Jenkins has great console logging but if you have a ton of jobs because you’re using microservices then keeping track of all these logs can be quite a chore. In addition, you might want to analyze these logs to identify cascading failures or environment issues that is causing your continuous delivery pipeline to fail. This post will cover how to setup an Elasticsearch and Kibana server that is a powerful option to analyze and combine your logs into a “single pane of glass” dashboard.
Our first step is installing and configuring our Elasticsearch and Kibana Server. For this post we are going to use a single server for both. In production, you would most likely want to run Elasticsearch in a clustered configuration, but that will be outside the scope of this post. To get the most of elasticsearch I recommend reading Elasticsearch Essentials by Packt Publishing.
Start with a fresh installation of Ubuntu 16.04. Configure a static IP for it and install all the updates. There are a few different ways to get Elasticsearch installed. In this post we will download the binary release. But before we do that we need to install Java.
sudo apt install openjdk-8-jdk
Great NUC PC to build an Elasticsearch Cluster on: Intel Nuc5I7Ryhr Desktop Computer – Intel Core I7 I7-5557U 3.10 Ghz – Mini Pc
Now lets download the Elasticsearch binary and untar it. Just in case you are one of those admins that does everything as root, you must do the following commands as a regular user not as root.
curl -L -O https://artifacts.elastic.co/downloads/elasticsearch/elasticsearch-5.0.0.tar.gz tar -xvf elasticsearch-5.0.0.tar.gz cd elasticsearch-5.0.0/bin
We have to take care of a few things in order to get our instance of Elasticsearch to work correctly. The first thing we have to do is configure virtual memory mmap counts to a higher number than the default OS limits.
sudo sysctl -w vm.max_map_count=262144
You can set this permanently in /etc/sysctl.conf. Now you can start your Elasticserver service. Be sure to substitute your routable IP address.
./elasticsearch -Enetwork.host=<ip-address> -v > elastic.log 2>&1 &
Check to make sure everything is working fine by browsing to the following URL:
You should see something like this:
epoch timestamp cluster status node.total node.data shards pri relo init unassign pending_tasks max_task_wait_time active_shards_percent 1477619952 20:59:12 elasticsearch yellow 1 1 6 6 0 0 6 0 - 50.0%
Kibana is the frunt end GUI that we are going to use to view and analyze our Jenkins logs. We will install it using their Debian package.
wget -qO - https://artifacts.elastic.co/GPG-KEY-elasticsearch | sudo apt-key add - echo "deb https://artifacts.elastic.co/packages/5.x/apt stable main" | sudo tee -a /etc/apt/sources.list.d/elastic-5.x.list sudo apt update && sudo apt install kibana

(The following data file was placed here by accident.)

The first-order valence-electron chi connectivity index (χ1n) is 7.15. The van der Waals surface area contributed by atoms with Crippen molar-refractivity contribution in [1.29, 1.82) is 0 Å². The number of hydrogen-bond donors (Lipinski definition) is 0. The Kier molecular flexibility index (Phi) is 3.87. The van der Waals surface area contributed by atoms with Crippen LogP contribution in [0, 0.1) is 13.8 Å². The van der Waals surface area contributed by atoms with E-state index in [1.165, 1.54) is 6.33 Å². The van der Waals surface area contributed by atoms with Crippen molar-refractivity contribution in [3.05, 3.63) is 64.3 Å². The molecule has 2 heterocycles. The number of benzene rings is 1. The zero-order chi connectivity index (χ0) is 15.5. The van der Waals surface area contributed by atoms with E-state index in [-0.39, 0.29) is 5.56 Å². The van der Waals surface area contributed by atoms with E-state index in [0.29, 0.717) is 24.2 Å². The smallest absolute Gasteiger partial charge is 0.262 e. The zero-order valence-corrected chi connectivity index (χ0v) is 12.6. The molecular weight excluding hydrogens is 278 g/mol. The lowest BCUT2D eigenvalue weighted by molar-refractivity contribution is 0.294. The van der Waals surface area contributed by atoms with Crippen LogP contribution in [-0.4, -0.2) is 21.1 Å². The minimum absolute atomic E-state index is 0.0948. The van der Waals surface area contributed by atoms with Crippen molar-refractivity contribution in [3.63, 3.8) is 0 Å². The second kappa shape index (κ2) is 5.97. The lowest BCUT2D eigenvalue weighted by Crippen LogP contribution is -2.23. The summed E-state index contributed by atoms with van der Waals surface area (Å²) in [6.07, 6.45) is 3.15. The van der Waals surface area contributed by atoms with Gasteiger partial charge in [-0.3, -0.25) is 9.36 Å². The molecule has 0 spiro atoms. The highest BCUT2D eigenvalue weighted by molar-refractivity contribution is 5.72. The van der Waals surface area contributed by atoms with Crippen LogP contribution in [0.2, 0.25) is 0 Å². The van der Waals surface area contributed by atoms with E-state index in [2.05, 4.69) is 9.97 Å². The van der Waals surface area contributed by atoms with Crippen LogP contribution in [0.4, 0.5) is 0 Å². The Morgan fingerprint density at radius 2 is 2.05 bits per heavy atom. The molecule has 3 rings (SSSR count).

Start and enable the Systemd Service.
sudo systemctl start kibana.service sudo systemctl enable kibana.service
Now you should be able to browse to the URL below and see the Kibana page:
Now on to phase 2: Configuring Jenkins
Go to your jenkins URL and login. Go to Manage Jenkins -> Manage Plugins -> Available and search for Logstash. Logstash Jenkins Plugin allows us to forward our build job console logs to our new Elastic search server. You will also want to install the ‘Mask Passwords Plugin‘. After it is installed go to Manage Jenkins -> Global Tool Configuration and scroll to the bottom to the Logstash Plugin section. Set Indexer Type to ELASTICSEARCH, Hostname to http://, Port to 9200, and Key to logstash-jenkins/jenkins. The latest version of Jenkins will show ERROR under these fields but I discovered you can safely ignore then, the plugin will still work. Save the settings.
Now go to one of your Jenkins jobs and click on configure. Under Build Environment you should now see a checkbox for Send console log to Logstash. Check this and click on save. Now run your Jenkins job and it will send the logs to your Elasticsearch server.
I only see this option available for Freestyle type Jenkins Jobs. For pipeline type jobs you will need to code this in Groovy.
Go back to your Kibana web page. Since we have just setup Kibana, it will ask you to input an index. In our case it will be ‘logstash-jenkins’ and we can enter ‘logstash-jenkins*’ in the index pattern box:
Click Next where it will ask you about a filter. Select ‘@buildTimestamp’ as the time filter and finish. Finally, click on ‘discover’ to see our logs:
Kibana is a very powerful tool and to get the most out of it and learn more about it read Kibana Essentials by Packt Publishing.Tags: elasticsearch, jenkins, kibana